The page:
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Thread tolerances on Prusa mk3s+?  

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Armin
(@armin)
Active Member
Thread tolerances on Prusa mk3s+?

Hello, I recently bought a Prusa mkrs+ kit and I am satisfied so far. However, I am now trying to print PLA screws (diameter 7mm) with a matching nut with a layer height of 0.15mm and a 0.4mm nozzle. I've read on other forums that people only need a thread tolerance of about 0.25mm for this with Prusa mk3rs and other printers. For me it only works with about 1.3mm after I tried different sizes. What are your tolerance levels? Thanks and regards, Armin

Posted : 17/07/2022 5:03 pm
JustMe3D
(@justme3d)
Reputable Member
RE: Thread tolerances on Prusa mk3s+?

What do you need tolerances for? I construe threads (both for screws and nuts) in Fusion 360 with the standard sizes. I don´t need to set tolerances between the screw´s and the nut´s threads because these are already contained within the definition of standard threads such as metric threads.

If you print a 7mm screw I wonder what your thread distance is. E.g. an M10x1 does not make sense to be printed in .15 mm layer height as the layers will not correspond to the thread which will make the thread pretty much insufficient; printed with .10mm instead there are 10 layers from one thread to the next, meeting the exact distance; printed with .20mm there are 5 layers but the thread will be more coarse. 

Cheers

Chris

 

I try to give answers to the best of my ability, but I am not a 3D printing pro by any means, and anything you do you do at your own risk. BTW: I have no food for…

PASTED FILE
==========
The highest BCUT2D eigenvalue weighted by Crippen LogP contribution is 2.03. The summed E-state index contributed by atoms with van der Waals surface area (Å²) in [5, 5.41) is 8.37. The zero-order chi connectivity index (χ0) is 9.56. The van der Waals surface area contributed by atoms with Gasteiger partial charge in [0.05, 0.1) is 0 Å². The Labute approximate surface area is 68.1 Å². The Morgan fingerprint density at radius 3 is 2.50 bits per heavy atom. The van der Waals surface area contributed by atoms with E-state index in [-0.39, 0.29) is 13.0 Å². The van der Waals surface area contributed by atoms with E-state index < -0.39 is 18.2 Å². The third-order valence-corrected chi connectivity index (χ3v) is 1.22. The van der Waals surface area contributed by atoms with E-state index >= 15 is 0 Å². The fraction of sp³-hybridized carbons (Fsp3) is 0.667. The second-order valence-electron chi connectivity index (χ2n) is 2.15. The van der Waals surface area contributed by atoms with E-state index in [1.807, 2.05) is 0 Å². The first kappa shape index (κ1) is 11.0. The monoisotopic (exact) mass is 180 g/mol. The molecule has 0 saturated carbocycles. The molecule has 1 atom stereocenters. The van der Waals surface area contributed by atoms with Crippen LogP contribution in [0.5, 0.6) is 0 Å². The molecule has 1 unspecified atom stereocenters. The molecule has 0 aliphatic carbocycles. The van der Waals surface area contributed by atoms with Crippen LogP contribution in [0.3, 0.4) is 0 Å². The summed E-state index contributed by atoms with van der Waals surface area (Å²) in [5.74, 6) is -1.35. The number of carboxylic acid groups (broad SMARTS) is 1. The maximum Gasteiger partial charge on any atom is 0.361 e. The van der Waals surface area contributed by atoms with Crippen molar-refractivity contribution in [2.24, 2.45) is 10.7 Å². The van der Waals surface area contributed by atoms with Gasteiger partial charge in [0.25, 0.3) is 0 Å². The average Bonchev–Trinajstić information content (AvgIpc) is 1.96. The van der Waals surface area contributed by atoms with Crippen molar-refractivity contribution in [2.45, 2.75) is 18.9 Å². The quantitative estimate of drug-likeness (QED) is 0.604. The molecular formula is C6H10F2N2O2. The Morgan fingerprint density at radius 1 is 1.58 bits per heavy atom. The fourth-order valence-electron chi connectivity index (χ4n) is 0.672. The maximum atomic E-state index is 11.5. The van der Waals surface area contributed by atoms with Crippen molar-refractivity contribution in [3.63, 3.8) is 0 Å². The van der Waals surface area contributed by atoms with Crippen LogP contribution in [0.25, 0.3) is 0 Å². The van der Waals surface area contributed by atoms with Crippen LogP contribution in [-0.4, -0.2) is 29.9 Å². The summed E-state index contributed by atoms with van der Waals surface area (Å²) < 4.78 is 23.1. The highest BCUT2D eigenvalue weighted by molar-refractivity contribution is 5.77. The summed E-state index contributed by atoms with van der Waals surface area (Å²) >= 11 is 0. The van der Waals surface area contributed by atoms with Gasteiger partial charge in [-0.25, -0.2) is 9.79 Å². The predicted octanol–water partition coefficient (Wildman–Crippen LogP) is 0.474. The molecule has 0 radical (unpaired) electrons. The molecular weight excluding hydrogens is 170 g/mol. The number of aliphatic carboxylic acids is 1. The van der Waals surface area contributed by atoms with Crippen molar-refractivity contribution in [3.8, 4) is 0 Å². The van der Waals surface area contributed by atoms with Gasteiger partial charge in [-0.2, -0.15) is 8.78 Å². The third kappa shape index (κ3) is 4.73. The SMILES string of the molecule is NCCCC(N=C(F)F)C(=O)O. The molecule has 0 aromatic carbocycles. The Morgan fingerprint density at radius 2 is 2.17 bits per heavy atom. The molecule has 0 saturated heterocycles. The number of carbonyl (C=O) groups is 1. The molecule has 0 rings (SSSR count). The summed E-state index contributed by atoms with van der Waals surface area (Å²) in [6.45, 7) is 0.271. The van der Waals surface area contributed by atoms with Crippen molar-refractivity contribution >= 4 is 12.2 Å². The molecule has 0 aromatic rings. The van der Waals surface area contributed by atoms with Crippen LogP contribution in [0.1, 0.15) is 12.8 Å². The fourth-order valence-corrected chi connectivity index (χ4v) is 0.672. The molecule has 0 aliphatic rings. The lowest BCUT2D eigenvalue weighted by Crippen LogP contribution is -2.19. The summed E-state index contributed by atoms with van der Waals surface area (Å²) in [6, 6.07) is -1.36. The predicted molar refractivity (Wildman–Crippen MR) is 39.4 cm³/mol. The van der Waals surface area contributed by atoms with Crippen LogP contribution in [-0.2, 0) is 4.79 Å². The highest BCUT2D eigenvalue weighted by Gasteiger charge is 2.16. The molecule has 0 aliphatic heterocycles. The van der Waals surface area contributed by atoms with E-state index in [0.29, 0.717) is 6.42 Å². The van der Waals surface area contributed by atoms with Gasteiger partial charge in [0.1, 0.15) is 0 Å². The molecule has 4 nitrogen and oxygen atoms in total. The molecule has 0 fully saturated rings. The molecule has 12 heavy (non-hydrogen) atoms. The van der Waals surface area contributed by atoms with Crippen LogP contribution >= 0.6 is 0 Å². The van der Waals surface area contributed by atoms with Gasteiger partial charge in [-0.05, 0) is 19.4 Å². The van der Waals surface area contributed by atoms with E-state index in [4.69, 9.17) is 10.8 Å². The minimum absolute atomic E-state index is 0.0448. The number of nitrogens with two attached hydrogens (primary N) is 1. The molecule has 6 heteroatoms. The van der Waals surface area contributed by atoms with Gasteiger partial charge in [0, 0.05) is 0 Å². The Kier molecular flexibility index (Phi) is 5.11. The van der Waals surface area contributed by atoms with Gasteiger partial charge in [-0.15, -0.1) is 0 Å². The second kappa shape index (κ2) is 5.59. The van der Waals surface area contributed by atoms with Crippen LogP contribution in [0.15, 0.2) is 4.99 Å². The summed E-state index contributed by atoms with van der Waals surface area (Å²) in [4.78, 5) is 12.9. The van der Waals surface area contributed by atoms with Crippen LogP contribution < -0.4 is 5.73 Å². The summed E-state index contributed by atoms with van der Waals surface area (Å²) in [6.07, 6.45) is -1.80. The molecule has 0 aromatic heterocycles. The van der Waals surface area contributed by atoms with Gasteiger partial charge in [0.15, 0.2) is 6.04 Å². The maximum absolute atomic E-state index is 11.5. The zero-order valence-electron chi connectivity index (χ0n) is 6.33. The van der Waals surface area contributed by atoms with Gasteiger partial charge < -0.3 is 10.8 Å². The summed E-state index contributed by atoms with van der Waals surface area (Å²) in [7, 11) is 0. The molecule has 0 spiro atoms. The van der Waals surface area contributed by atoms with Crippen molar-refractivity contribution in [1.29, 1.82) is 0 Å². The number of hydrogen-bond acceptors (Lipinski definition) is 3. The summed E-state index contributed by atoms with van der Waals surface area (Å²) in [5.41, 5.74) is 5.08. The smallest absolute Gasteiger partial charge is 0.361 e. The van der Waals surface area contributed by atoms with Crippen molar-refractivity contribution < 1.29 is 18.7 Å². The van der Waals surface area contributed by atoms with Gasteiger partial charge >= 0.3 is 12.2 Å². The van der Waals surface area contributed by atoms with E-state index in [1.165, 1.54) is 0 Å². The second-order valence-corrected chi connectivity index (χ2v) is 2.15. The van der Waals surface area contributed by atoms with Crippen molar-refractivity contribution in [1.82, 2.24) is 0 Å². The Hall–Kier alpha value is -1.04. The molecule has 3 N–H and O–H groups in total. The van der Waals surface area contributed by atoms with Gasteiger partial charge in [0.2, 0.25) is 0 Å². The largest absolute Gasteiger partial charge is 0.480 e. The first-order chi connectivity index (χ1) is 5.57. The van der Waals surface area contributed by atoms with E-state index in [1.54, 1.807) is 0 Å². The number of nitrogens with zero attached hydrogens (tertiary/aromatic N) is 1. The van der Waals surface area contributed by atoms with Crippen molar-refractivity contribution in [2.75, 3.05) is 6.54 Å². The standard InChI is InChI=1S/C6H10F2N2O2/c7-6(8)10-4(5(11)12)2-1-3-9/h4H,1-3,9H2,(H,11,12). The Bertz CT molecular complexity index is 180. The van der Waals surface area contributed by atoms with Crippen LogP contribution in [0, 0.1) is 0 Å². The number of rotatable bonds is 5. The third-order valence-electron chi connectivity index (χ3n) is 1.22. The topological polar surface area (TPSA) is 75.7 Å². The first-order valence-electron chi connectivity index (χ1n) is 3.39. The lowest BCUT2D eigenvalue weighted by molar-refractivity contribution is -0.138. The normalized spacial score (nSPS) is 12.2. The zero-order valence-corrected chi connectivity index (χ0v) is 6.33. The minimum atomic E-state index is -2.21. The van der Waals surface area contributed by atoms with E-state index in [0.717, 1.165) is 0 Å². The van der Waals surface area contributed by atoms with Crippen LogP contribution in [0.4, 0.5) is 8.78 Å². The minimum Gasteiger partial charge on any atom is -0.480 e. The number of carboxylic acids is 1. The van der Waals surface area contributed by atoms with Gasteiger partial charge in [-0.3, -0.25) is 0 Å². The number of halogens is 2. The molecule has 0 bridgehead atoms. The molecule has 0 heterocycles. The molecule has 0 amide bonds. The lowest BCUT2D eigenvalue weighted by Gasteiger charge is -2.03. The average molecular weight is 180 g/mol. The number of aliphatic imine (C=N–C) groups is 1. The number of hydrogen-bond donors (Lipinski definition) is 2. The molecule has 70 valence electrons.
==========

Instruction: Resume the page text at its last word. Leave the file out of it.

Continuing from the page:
Posted : 17/07/2022 7:40 pm
Armin liked
jsw
 jsw
(@jsw)
Famed Member
RE: Thread tolerances on Prusa mk3s+?

For any close-fitting pieces, such as threads, registration pegs, rod holes, etc., trial and error is the only way to do it.

There are so many variables involved, and the only practical way is to tweak the sizing as needed for the desired fit.

Posted : 17/07/2022 8:15 pm
Armin liked
Armin
(@armin)
Active Member
Topic starter answered:
RE:

Yes, I also think that you have to try different thread tolerances. However, the difference to me is far more than a factor 5. So I think maybe I'm doing something wrong with my workflow.

I use the Bold Mesh in Blender and I haven't found any automatic thread tolerances yet, like maybe with Fusion 360.

Screw: Thread Length: 15mm, Major Dia: 7mm, Min Dia: 5mm, Pitch: 1.1mm, Crest Percent: 20, Root percent: 10, Div count: 36

Nut: Major Dia: 8.3mm, Min Dia: 6.3mm, Pitch: 1.1mm, Crest Percent: 20, Root percent: 10, Div count: 36

Prusa PLA, Prusa 0.15mm QUALITY @MK3 Setting, 0.4mm nozzle.

Stupid question, but what is the minimum horizontal tolerance for a Prusa mk3s+ with a 0.4mm nozzle? If 0.4mm then it should be 0.2mm on both sides of the thread or am I wrong? Thanks and regards, Armin

Posted : 18/07/2022 6:41 am
Neophyl
(@neophyl)
Famed Member
RE: Thread tolerances on Prusa mk3s+?